Conservative "Please Keep Us In Power" Budget
- Providing up to $14.5 million for two bridges at two of the busiest U.S–Canada border crossings: the Blue Water Bridge in Sarnia and the Peace Bridge in Fort Erie.
- Immediate Action to Build Infrastructure. Accelerating and expanding recent historic investments in infrastructure with almost $12 billion in new infrastructure funding over two years for the construction and repair of roads, bridges, small craft harbours, broadband internet access, electronic health records, laboratories and border crossings across thecountry. This will support economic growth and employment this year and next, while also bolstering Canada’s long-run productive capacity.
- Providing funding to modernize and expand border service facilities at Prescott, Ontario; and at Huntingdon, Kingsgate, and the Pacific Highway in British Columbia.
- Federal infrastructure. Federal infrastructure will be renewed, providing benefits to Canadians through better passenger rail services, safer bridges and highways, refurbished harbours for small craft and more efficient border crossings.
- [Past promises] The Government is supporting provincial, territorial, and municipal infrastructure by expediting priority projectsunder the $33-billion Building Canada plan..
Announced in Budget 2007, the seven-year, $33-billion Building Canada plan consists of a suite of programs to meet the varying needs of infrastructure projects across Canada:
The Gateways and Border Crossings Fund and the Asia-Pacific Gateway and Corridor Initiative to strengthen trade-related infrastructure.
• The Public-Private Partnerships (P3) Fund, the first national infrastructure program in Canada dedicated toward public-private partnerships.
- Federal Bridges
Bridges are integral to the efficient movement of people and goods across Canada. Over the past two years, the federal government has invested nearly $150 million in improving the safety and longevity of federal bridges.
Budget 2009 builds on these investments and provides funding for the following bridge rehabilitation projects:
• The Champlain Bridge, Canada’s busiest bridge, will receive $212 million on a cash basis. The Champlain Bridge links traffic going to and from the Island of Montréal and is a key connection for truck traffic heading to or returning from the United States. Rehabilitation work will ensure that the bridge can continue to sustain traffic volumes and provide long-term safety benefits.
• The Blue Water Bridge in Sarnia and the Peace Bridge in Fort Erie, which are two of the busiest U.S.–Canada border crossings, will receive up to $15 million on a cash basis. These projects will help to reduce traffic congestion and facilitate local border crossings.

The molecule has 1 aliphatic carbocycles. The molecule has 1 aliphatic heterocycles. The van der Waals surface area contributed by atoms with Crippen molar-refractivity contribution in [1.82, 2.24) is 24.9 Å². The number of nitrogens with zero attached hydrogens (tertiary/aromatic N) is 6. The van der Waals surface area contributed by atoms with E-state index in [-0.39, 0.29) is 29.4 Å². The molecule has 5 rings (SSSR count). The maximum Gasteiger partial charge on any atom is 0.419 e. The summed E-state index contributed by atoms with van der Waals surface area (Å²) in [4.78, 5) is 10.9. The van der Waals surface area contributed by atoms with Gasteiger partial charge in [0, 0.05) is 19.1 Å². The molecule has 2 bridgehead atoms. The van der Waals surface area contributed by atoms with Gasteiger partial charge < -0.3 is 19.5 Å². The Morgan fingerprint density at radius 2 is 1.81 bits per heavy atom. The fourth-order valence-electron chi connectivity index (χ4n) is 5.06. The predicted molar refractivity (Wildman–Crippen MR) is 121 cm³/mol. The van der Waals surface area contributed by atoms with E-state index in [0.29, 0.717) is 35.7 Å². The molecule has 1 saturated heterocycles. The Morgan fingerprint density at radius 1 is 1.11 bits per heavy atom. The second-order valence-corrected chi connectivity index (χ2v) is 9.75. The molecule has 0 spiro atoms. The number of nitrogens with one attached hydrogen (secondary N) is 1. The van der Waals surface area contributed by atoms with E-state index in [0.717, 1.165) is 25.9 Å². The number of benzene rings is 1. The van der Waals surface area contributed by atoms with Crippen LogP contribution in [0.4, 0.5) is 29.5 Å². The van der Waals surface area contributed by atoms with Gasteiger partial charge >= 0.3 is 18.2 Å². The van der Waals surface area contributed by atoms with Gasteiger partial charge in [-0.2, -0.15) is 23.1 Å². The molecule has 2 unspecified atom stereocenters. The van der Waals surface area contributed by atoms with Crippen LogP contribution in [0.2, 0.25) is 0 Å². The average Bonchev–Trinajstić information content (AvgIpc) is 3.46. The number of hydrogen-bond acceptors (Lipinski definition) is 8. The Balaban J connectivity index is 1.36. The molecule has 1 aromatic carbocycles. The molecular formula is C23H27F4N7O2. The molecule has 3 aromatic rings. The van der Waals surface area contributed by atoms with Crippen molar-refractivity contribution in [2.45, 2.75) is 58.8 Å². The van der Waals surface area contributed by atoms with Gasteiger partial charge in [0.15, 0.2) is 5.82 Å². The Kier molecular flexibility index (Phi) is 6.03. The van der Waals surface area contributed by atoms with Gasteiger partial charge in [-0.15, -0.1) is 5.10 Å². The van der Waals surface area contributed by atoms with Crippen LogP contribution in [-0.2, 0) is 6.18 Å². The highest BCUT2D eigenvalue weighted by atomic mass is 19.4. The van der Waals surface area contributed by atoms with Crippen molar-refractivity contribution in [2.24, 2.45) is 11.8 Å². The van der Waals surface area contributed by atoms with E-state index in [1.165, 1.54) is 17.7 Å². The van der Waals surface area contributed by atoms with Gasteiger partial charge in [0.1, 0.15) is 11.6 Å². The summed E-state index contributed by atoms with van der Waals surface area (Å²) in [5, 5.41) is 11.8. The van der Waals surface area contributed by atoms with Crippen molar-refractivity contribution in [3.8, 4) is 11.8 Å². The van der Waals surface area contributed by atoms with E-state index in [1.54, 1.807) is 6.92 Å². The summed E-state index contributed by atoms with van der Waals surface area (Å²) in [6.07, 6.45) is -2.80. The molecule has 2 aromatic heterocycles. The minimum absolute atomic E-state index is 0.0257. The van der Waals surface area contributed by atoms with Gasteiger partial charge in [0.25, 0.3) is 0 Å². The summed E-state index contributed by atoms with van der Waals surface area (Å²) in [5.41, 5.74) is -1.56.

Other federal bridges in need of rehabilitation—including several in the National Capital Region, the Burlington Lift Bridge in Burlington and the LaSalle Causeway in Kingston—will receive up to $42 million on a cash basis.
- Border Facilities
More than 30,000 commercial trucks cross the Canada–U.S. border every day and 60 per cent of Canada’s international trade crosses the land border, either by rail or road. Canada needs modern border infrastructure to efficiently process this commerce. The Government will invest $80 million on a cash basis to ensure that Canada’s shared border with the United States remains secure and efficient. This funding will modernize and expand border service facilities at Prescott, Ontario and at Huntingdon, Kingsgate, and the Pacific Highway in British Columbia.
- These investments will reduce the processing time for thorough inspections of commercial shipments. They will also allow the Canada Border Services Agency to improve its infrastructure in northern British Columbia and the Yukon. Combined with investments in the Peace Bridge and Blue Water Bridge, these investments will complement recent and planned investments by the United States on its side of the border. The new American
administration is working on an ambitious infrastructure program, which is expected to include new investments in highways, bridges and border facilities. It is vital that Canada and the United States move forward, together to support our integrated economies.
- Funding will also be used to modernize VIA Rail Canada’s fleet of locomotives and passenger cars, and to upgrade key stations in Toronto, Montréal, Vancouver, Hamilton, Belleville and Windsor.
Actually, when it comes down to it, the Government attitude to the Windsor border is to let the Bridge Company spend their money to make the border work! And they do. Save and except for the Enhancement Project because the Feds have to have DRIC.